John Wilson (1741-1793) was a well-known English mathematician in his time, whose legacy lives on in his eponymous result, Wilson’s Theorem. To recall, this is the statement that an integer n >1 is prime if and only if

(n-1)! \equiv -1 \mod n.

(The “if” part is trivial.) As is the case for many historical results, Wilson’s Theorem was not proven by Wilson. Instead, it was Joseph Lagrange who provided the first proof.

The proof, as we see it today, might be phrased as follows:

Proof: Suppose that p is prime. Then each of the nonzero residues modulo p is a unit, so that (p-1)! represents the product over all units in \mathbb{Z}/p\mathbb{Z}. If

a \not\equiv a^{-1} \mod p,   i.e.    a^2 \not\equiv 1 \mod p,

then a and its inverse each show up in our list of units. We cancel out such terms in pairs, and conclude that

\displaystyle (p-1)! \equiv \prod_{a^2 \equiv 1 (p)} a \mod p.

We have a^2 \equiv 1 \mod p if and only if p \mid (a-1)(a+1), which by primality of p forces p \mid (a-1) or p \mid (a+1). In other words, a \equiv \pm 1 \mod p. It follows that

(p-1)! \equiv 1(-1) \equiv -1 \mod p.


When n is composite, the direct translation of Wilson’s problem gives

(n-1)! \equiv 0 \mod n.

The problem, here, is that we’ve multiplied a number of zero divisors together, which can be avoided by only multiplying across the units, U_n, of \mathbb{Z}/n\mathbb{Z}. In this post, we consider the product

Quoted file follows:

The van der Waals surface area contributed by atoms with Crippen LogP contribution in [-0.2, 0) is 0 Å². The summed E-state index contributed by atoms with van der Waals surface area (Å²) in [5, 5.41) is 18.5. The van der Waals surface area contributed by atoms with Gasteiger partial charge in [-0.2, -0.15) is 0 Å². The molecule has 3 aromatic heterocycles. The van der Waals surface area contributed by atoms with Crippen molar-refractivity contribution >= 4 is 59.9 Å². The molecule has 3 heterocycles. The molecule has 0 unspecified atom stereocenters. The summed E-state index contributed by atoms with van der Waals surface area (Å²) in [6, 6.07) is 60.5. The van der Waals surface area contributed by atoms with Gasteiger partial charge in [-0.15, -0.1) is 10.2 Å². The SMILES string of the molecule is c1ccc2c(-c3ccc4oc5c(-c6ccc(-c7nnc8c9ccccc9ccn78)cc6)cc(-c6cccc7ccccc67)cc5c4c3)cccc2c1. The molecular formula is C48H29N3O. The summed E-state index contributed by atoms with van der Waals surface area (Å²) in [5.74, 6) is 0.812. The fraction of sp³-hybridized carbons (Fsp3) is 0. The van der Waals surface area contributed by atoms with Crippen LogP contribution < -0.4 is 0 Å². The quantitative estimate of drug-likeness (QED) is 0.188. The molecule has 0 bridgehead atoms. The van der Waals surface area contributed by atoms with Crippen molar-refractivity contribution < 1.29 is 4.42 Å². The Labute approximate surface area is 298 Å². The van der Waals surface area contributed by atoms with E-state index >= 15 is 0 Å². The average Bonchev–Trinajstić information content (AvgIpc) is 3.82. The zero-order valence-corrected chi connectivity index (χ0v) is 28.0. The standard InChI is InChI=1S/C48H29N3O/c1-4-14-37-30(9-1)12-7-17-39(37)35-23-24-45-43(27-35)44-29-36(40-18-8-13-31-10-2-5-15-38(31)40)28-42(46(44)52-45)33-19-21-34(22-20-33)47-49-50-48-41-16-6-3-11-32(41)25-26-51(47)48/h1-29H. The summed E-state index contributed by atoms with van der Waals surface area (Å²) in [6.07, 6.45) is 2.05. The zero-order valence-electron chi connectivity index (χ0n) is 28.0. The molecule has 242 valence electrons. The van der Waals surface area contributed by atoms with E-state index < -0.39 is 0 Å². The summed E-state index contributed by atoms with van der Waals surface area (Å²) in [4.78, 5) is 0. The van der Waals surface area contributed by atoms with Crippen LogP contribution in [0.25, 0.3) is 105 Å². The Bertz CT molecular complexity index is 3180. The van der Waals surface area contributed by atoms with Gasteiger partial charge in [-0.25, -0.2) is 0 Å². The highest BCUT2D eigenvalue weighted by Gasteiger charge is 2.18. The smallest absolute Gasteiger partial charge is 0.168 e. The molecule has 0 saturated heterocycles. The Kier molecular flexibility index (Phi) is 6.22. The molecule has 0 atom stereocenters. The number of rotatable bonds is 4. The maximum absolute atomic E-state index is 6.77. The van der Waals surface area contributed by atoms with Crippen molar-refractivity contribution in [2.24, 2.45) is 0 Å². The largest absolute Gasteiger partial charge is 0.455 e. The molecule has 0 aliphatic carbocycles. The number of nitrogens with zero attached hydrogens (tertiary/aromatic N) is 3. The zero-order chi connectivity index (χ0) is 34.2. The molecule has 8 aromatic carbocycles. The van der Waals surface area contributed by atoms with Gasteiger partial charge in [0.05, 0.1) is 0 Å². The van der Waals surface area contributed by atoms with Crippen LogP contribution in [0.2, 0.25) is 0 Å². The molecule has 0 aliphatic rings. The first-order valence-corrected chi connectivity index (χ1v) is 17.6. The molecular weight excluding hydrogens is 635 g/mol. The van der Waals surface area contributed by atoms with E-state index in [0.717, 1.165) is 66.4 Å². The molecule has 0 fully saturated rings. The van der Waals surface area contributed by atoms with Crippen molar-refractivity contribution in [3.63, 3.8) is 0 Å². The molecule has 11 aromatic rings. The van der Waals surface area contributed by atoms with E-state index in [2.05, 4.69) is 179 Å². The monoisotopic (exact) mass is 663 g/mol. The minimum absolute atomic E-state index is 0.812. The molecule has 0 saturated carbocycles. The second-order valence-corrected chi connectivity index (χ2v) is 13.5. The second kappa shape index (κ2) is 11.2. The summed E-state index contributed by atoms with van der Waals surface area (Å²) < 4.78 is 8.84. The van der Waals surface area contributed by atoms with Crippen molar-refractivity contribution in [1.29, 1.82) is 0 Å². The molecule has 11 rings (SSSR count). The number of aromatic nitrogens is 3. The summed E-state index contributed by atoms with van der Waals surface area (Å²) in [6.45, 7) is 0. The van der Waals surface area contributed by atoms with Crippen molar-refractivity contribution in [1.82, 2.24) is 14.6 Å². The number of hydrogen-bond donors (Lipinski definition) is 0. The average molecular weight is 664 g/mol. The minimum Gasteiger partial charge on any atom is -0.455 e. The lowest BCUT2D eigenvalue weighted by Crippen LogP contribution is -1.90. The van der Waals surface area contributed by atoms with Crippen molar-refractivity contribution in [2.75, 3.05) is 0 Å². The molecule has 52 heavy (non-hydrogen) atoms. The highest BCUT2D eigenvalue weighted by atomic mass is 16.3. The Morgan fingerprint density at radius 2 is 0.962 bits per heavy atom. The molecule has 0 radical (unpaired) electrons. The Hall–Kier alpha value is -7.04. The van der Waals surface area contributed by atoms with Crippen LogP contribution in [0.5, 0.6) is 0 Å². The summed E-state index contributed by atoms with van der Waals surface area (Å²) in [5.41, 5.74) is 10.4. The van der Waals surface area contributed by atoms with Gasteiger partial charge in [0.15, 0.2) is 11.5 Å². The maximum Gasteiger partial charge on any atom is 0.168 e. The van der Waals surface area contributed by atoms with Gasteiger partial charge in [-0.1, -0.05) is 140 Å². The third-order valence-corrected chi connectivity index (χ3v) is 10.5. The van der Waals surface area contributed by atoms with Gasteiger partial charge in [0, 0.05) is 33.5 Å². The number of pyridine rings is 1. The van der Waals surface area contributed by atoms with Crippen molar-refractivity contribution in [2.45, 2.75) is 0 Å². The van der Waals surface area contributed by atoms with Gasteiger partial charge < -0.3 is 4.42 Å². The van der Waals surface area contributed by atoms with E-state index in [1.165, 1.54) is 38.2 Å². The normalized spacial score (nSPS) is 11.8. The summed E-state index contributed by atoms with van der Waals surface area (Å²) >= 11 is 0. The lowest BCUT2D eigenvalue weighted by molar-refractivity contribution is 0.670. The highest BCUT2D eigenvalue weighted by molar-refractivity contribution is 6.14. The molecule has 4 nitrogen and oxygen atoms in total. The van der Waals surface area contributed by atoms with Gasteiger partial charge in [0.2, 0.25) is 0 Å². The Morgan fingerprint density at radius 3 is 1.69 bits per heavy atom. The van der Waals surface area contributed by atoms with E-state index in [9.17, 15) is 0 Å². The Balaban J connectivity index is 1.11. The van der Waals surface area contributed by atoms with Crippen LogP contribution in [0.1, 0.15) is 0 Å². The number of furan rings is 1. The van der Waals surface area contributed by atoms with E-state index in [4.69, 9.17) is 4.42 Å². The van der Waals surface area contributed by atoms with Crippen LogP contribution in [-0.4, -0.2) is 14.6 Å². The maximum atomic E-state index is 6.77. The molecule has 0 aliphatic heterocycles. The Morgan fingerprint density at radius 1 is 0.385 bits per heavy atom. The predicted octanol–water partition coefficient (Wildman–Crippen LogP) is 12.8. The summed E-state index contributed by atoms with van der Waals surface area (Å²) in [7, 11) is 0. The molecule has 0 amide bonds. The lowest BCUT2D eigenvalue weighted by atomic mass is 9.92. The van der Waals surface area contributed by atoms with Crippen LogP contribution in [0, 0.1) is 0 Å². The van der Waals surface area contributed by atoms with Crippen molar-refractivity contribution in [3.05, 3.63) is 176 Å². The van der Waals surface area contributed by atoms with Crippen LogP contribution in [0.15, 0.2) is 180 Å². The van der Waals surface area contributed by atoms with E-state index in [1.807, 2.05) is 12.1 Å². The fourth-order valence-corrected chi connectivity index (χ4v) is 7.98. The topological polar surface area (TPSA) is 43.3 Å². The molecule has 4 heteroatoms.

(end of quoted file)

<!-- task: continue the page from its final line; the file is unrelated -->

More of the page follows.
\displaystyle \prod_{a \in U_n} a \mod n,

determine its value, give credit to Gauss for doing so over two centuries ago, and discuss a few generalizations.


One particularly tedious proof from elementary number theory is the classification of cyclic unit groups. That is,

Question: When is U_n a cyclic group?

It turns out that U_n is cyclic if and only if n takes one of the following forms:

n = 1, \, 2, \, 4,\, p^k,\, 2p^k,

for p an odd prime and k \geq 1. (This can also be proven using the structure theorem for finite abelian groups, which is a bit of overkill but is certainly easier in practice.) If U_n is cyclic, we have a cute proof of Wilson’s Theorem that extends beyond the case n prime:

Theorem: If U_n is cyclic, then

\displaystyle \prod_{a \in U_n} a \equiv -1 \mod n.

Proof: If U_n is cylic, it admits a generator g \in U_n. Since g generates all of U_n, we have

\displaystyle\prod_{a \in U_n} a \equiv \prod_{j=1}^{\varphi(n)} g^j \equiv g^{\frac{\varphi(n)(\varphi(n)+1)}{2}} \mod n.

We recall that g^m \equiv 1 \mod n if and only if \varphi(n) \mid m. In the case above, this divisibility condition amounts to whether or not \varphi(n)+1 is even, ie. if \varphi(n) is odd. This fails except in the case n=2, whereby we see that the product in question cannot be 1.